From an interview...
BILL MOYERS: That's what intrigues me about you Buddhists. Is you go for long periods of time deep in to realms the rest of us are hardly aware of. What was the longest period you experienced silence?
PEMA CHÖDRÖN: I guess a year.
BILL MOYERS: A year. What happens during that period?
PEMA CHÖDRÖN: The first thing that happens is you climb the walls. This is personal with me. It doesn't happen anymore. But because the detox is so intense, I remember thinking like, someone coming to the door to just drop off a note or something. And I felt like I was in Kansas, and Oz was outside the door. You know, it's like sensory deprivation. But, gradually, what begins to happen is that you sink so deeply into what life has been distracting you from. Because it's a definition of no distractions. That's the purpose of the retreat, no distractions. You quickly learn that distractions are not just phone calls and emails and outer phenomena. Our own mind, and our longings, and our cravings, and our fantasies and everything are also major distractions. And, as time goes on, and you're feeding it less because no talking. You begin to sink deeper into the undistracted state. And then you begin to realize that life is always pulling you away from being fully present.
BILL MOYERS: Fully present. What is that?
PEMA CHÖDRÖN: It is basically a wide awake state where your sense perceptions are wide open, in the tradition I follow. And if you could imagine seeing and hearing, tasting and smelling and so forth, without any filter between you and your experience. It's as if suddenly all of your sense perceptions have been like narrow little slits. And now they're wide open. Like they have no outer dimension. But let me say this, if the result of that life was that I had to stay in that seclusion, I wouldn't think I had it measured up to a hill of beans. So, for me, I always go out and in, in and out of this kind of situation. Because I want to go deeper. But, the only reason I want to go deeper is to be there for other people in increasingly difficult situations. It's kind of based on deeply longing to be free of suffering and then it extends to wanting other people to be free of suffering. And the suffering that you see escalated in the world. And one of the principle teachings of the Buddha was that he said, "I teach only two things. Suffering and the end of suffering." So this conviction that sentient beings could be free of suffering, they could end their suffering. That doesn't mean physical pain. It doesn't mean outer circumstances being unpleasant. It means what you do with the things that happen.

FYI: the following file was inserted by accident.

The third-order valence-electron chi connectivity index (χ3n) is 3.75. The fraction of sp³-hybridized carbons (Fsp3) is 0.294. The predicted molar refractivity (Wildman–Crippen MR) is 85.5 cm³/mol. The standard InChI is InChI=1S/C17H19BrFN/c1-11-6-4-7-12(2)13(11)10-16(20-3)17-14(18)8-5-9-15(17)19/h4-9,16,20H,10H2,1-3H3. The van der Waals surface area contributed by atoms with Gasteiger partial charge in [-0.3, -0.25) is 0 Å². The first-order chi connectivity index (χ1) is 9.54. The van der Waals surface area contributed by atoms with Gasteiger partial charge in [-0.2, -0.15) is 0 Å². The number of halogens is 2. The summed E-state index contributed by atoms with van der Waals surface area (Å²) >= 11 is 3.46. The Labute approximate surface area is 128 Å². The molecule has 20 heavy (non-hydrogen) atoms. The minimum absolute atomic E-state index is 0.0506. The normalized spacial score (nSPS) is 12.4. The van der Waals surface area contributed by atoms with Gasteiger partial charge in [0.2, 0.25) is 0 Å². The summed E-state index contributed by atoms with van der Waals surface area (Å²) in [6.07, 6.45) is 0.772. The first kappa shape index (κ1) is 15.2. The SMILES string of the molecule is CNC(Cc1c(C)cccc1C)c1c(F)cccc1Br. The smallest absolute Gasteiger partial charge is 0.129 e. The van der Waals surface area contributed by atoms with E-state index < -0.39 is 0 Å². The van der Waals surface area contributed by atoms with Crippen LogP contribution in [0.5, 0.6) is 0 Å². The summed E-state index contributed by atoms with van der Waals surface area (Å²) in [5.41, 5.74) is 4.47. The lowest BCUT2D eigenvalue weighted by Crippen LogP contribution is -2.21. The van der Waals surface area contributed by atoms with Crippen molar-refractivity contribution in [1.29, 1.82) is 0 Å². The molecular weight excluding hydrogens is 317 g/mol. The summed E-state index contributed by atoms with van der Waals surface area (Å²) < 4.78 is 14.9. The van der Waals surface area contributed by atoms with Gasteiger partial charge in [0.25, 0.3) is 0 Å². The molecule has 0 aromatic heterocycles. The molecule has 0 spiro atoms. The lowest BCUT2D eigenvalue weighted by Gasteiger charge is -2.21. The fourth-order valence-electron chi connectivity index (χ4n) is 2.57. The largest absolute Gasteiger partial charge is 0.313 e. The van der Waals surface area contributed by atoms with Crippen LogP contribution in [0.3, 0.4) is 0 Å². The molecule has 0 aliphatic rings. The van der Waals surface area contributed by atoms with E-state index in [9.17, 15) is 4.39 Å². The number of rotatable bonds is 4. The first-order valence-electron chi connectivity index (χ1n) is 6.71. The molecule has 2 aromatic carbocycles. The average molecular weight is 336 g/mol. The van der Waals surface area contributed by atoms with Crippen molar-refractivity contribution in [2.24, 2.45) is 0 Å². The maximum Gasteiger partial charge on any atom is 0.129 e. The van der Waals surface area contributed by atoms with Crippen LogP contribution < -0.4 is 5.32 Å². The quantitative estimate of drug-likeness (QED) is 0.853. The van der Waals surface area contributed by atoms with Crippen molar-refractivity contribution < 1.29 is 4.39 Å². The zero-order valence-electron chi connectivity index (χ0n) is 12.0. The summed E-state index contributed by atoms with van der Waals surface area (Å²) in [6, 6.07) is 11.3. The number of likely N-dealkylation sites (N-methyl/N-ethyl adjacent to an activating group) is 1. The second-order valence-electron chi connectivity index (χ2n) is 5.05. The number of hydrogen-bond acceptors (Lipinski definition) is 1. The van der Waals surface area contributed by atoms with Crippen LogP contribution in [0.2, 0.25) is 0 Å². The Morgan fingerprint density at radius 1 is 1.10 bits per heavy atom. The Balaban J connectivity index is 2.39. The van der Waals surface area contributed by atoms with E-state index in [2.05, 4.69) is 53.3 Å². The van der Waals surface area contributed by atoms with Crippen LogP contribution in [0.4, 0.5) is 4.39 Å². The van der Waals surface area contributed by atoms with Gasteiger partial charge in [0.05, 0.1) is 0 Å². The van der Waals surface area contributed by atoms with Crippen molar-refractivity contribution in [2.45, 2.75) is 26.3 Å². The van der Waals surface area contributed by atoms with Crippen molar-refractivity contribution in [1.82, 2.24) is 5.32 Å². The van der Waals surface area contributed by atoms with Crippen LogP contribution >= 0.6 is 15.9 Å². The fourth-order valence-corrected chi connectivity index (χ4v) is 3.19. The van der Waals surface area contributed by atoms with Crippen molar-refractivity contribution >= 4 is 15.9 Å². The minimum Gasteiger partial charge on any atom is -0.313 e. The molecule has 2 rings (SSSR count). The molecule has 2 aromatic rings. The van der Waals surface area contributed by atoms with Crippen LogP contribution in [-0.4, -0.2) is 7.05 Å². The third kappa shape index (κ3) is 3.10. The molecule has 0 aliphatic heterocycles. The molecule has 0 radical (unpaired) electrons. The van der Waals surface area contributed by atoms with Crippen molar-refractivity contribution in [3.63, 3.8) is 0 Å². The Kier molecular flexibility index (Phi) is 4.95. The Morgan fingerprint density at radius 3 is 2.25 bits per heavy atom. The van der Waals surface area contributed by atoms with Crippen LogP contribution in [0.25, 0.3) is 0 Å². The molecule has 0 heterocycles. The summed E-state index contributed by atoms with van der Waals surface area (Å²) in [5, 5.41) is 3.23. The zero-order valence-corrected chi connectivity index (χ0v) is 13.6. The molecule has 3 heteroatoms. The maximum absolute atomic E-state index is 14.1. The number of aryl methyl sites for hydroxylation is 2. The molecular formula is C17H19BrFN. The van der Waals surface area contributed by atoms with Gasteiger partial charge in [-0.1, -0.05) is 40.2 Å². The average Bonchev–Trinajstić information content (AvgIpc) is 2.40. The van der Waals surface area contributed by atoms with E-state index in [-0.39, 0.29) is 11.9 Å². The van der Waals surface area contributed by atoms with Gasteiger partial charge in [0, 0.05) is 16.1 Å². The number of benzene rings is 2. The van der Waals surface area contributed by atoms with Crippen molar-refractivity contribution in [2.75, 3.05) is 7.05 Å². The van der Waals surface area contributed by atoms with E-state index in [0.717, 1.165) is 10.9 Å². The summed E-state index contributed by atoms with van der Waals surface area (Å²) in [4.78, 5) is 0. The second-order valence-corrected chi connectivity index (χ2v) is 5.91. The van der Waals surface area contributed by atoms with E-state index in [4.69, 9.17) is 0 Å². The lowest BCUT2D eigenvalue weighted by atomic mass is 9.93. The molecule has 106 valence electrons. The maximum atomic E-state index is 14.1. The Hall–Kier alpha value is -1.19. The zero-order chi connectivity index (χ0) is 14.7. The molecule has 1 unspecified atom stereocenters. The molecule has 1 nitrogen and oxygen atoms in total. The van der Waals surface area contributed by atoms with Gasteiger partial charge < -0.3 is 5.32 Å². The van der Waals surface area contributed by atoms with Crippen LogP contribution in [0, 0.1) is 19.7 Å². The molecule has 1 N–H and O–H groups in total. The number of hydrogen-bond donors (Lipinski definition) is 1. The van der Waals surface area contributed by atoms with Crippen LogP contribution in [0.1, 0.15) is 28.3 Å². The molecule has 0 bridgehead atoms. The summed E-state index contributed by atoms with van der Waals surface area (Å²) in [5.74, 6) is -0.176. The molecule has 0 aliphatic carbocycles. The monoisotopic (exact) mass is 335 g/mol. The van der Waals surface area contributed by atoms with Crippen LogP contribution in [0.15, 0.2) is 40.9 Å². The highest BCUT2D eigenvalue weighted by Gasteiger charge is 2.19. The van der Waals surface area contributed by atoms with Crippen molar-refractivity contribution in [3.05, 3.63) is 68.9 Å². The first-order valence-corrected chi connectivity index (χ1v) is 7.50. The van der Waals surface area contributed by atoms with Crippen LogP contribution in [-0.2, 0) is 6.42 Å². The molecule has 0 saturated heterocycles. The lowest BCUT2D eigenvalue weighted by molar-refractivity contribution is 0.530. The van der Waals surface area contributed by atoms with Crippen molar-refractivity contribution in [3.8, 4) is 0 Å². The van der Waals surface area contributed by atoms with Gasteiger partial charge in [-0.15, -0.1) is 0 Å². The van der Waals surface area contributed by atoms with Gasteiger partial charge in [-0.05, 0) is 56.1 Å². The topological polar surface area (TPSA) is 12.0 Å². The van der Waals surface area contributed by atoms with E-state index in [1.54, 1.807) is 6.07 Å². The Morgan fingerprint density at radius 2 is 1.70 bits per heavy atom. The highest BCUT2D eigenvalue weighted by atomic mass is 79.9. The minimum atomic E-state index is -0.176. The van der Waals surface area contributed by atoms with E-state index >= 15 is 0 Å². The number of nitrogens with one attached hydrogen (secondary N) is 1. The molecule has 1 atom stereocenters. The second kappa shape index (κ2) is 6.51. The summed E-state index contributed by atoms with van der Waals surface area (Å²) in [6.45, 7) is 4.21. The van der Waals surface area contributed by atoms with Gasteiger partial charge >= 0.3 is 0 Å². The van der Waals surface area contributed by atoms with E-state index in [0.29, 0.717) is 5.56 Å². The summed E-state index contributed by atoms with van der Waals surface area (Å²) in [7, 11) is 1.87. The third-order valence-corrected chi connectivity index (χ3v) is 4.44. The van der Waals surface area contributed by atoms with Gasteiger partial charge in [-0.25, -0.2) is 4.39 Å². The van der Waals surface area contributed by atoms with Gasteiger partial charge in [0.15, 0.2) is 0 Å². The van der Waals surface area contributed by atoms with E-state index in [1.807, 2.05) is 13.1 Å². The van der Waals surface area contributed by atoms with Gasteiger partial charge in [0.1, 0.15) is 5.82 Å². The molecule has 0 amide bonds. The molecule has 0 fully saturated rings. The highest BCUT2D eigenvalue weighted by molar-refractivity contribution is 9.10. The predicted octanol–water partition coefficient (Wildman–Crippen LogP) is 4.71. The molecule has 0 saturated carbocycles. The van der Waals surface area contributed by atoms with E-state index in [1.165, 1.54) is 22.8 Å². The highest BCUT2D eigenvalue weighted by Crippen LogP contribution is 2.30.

(from http://www.pbs.org/moyers/print/faithandreason107_print.html. I recommend watching the video; it was well-worth it for me. Quite lovely, and full of wonderful reminders. You can watch it here: http://www.pbs.org/moyers/portraits_chodron.html)
At times when Jake and I are doing silent parties I feel, quite honestly, that I could never talk again and be happy. Of course, I go back to talking. But thinking of taking a year to not talk, to be silent, well, it makes my heart beat faster. In those hours that Jake and I are silent I feel like the volume knob has been turned up on life, my sense of hearing expands, and my sense of being in the moment expands. I wonder about the potential for doing this for days at a time, what boxes it would open up, the challenges, the joys. The question is, what would a year of silence entail? Could I make music (maybe no singing, but banging on pots and pans is okay?) or, no banging on pots and pans because that is not silence. Could I whistle? Could I be around others? I suppose it depends on the intention of the year of silence - whether it be isolation, or to limit distractions, or simply to not talk - or all three. I hear that some retreats ask you not to write for the whole retreat, while others ask you not to talk to others, while others still have other rules...
What if I went on a silent roadtrip? With as minimal noise as possible. No music in the car, no friends to talk with, no writing... What if school didn't ask us to write, ever? How would classes be run? What would teachers expect? What if families had a silence day, where no one spoke to each other, but they cooked silently together, ate silent dinners, washed dishes silently, sat around in the living room, without the TV on this time, just sitting... I wonder how they ways in which we relate to one another would change...